4. “I Got Mine”
(from Another Perfect Day, 1983)
I have a soft spot for this song, because it’s an adorable and earnest love song on an album with a picture of a demon face with fangs and a septum piercing twisting into some kind of fiery cyclone. The lyric “Come on baby, stay close to me / You got me fallin’ out my tree / Be my lover, the only one / Be anything but don’t be gone” is one of the sweetest things I’ve heard this side of puberty, and to hear them from someone who has enormous warts on his face and a voice like grinding metal is so weirdly heartwarming. This is valentine material, kids.
5. “Silver Machine”
(1972 single; available on In Search of Space)
Before Motörhead, Lemmy was a member of the heavy psychedelic proto-metal group Hawkwind. He was eventually kicked out the group for being caught with amphetamines on the Canadian border, or in Lemmy’s own words, for “taking the wrong drugs”–but not before he contributed lead vocals on their highest-charting single, “Silver Machine.”
6. “I’ll Be Your Sister”
Another really earnest, and seemingly out-of-character love song from Motörhead. Honestly, telling a woman that you’ll be her sister or her mother is straight up on some Prince shit, so to hear it coming from Lemmy is bizarre, but again, weirdly romantic and adorable. Plus the bassline is amazing.
7. “I Ain’t No Nice Guy”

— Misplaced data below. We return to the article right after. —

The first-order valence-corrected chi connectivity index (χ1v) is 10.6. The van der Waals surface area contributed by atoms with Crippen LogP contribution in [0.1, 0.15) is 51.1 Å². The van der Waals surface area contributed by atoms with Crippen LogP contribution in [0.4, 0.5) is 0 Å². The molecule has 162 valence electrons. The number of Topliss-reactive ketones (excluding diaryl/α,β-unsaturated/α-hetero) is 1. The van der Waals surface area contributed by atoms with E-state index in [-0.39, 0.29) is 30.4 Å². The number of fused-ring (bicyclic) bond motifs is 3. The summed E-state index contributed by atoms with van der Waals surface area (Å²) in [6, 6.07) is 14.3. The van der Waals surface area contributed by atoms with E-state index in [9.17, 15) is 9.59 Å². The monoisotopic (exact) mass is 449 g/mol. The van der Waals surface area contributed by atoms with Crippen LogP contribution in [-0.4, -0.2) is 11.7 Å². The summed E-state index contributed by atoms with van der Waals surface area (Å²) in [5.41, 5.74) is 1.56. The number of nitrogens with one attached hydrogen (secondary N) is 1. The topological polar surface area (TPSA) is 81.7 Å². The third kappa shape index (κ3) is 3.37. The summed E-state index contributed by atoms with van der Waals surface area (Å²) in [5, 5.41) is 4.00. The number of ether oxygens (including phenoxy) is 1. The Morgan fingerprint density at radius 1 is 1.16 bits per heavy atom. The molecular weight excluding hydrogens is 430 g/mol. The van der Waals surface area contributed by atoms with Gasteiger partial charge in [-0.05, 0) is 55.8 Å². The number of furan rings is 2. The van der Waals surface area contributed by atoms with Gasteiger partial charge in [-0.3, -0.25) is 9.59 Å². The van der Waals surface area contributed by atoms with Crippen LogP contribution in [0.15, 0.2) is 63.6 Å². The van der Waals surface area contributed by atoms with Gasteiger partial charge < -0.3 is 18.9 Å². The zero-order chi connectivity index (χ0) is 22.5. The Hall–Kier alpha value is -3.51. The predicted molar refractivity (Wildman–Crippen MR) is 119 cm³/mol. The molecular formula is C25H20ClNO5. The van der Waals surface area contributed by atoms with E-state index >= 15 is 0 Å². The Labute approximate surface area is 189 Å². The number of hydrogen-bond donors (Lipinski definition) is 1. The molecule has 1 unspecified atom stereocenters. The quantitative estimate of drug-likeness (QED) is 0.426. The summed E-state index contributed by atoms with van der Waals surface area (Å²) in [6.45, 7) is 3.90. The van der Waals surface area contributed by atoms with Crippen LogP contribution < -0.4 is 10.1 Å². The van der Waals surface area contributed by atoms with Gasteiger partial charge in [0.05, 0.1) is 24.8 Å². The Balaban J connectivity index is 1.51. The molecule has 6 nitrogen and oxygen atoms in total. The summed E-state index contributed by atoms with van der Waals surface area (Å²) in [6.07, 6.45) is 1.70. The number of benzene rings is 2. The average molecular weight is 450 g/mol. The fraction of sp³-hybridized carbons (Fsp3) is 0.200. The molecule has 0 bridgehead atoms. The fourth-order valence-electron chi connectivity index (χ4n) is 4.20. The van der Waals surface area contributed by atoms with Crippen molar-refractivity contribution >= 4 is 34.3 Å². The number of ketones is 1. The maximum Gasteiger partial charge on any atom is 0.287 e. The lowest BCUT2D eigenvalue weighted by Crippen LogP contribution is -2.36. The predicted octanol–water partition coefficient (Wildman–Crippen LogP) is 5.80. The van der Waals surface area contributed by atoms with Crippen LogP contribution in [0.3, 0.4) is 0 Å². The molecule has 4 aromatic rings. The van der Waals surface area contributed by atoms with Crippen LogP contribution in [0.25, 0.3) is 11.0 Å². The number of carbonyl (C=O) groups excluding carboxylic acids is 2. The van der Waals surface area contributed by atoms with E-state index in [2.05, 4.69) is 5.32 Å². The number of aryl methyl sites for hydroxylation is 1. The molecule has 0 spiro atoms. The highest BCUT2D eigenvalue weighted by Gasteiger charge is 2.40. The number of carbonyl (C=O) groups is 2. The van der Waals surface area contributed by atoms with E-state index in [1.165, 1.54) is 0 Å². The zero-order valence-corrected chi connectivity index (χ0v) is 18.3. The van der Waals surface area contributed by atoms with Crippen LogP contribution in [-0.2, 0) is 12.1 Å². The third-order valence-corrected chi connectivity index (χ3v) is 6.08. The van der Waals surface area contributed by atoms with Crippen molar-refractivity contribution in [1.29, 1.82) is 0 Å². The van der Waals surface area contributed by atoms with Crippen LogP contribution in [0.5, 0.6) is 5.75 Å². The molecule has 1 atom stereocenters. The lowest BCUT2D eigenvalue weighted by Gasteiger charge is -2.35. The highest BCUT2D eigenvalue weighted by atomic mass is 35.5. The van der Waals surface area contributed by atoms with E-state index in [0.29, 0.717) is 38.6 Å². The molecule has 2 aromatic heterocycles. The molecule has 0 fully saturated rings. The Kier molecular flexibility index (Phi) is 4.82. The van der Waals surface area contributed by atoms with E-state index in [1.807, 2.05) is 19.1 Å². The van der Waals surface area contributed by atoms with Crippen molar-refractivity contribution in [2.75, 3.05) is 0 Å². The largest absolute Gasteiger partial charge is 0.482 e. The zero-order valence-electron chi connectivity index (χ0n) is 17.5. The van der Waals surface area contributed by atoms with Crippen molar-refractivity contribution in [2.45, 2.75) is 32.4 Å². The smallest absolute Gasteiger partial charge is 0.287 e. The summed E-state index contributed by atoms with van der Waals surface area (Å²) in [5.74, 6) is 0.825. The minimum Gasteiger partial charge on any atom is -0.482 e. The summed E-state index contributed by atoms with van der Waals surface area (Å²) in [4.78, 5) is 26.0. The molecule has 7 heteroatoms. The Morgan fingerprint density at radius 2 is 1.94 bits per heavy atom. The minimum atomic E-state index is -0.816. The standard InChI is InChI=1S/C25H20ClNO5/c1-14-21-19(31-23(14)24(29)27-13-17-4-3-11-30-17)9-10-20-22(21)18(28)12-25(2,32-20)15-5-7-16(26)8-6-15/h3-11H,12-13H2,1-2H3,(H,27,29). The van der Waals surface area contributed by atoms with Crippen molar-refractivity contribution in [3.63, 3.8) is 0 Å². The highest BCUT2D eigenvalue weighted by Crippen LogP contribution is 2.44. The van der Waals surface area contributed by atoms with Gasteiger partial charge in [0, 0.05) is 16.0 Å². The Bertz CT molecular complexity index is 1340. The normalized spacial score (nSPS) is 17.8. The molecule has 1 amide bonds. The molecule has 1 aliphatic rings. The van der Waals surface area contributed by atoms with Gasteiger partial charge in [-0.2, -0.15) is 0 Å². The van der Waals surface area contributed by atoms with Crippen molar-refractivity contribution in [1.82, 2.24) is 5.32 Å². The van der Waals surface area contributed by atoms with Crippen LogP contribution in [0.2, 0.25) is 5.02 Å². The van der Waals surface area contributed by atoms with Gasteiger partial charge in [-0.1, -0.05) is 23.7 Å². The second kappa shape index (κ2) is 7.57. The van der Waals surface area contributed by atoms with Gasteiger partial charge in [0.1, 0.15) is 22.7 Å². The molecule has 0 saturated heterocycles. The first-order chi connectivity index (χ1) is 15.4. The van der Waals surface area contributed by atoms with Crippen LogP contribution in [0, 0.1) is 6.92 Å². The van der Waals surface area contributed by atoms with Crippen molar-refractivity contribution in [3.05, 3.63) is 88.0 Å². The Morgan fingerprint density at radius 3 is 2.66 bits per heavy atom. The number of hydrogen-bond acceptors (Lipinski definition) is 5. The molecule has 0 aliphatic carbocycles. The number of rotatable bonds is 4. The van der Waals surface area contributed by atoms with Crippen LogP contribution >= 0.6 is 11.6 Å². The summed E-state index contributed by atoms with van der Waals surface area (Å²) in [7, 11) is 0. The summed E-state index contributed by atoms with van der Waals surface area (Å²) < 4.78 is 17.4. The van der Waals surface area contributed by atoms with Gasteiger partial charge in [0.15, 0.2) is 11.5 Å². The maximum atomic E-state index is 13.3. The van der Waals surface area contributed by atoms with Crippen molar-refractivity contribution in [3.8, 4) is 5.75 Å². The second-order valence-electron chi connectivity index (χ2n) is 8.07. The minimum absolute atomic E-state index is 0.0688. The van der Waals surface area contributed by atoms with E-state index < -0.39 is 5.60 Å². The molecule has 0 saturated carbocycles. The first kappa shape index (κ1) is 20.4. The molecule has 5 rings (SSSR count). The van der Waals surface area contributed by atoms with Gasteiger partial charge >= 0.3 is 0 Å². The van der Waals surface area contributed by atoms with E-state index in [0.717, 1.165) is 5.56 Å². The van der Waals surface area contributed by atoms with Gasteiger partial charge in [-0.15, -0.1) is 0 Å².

(from March ör Die, 1992)
This song has a Rolling Stones ballad feel to it, and its self-reflective lyrics are fitting for any Lemmy obituary.
8. “Please Don’t Touch”
(1981 single; available on No Remorse)
Headgirl, Motörhead’s collaboration with the all-girl metal group Girlschool, produced this substantially louder and cruder cover of a Johnny Kidd & The Pirates song from 1959.
9. “Tear Ya Down”
Another love song from Motörhead, proving that both Lemmy and I are hopeless romantics, so long as the romance is backed by a locomotive force of rock ‘n’ roll. I mean, this song is just a list of the greatest pickup lines ever spoken: “Gonna show you how to strut your stuff / I’m gonna make your dreams come true / Gonna show you how to change your luck / I’m really gonna do it to you / I was talking to ya hours and hours / I promised you hearts and flowers / I’ll give you supernatural powers / I’m gonna Tear Ya Down.” Like, damn Lemmy, who taught you to talk to a lady like that? Seriously, put this to a slow beat with some water-dripping sound effects and you have a bona fide panty dropper.
10. “Dead Men Tell No Tales”
(from Bomber, 1979)
Last but not least, here’s a song that proves that anti-drug songs can be badass.
There can be little doubt that Lemmy would not have appreciated his death serving as an excuse for cheap sentiment, so we won’t close this post with any heavy-handed thoughts about the significance of his passing and the legacy he leaves behind. Instead, let’s remember him for what he did best: playing unbelievably heavy rock at breakneck speeds, wearing a weird mix of Nazi paraphernalia and Western wear that we somehow forgave him for because he was just that cool. Thanks for the music, Lemmy. See you in hell.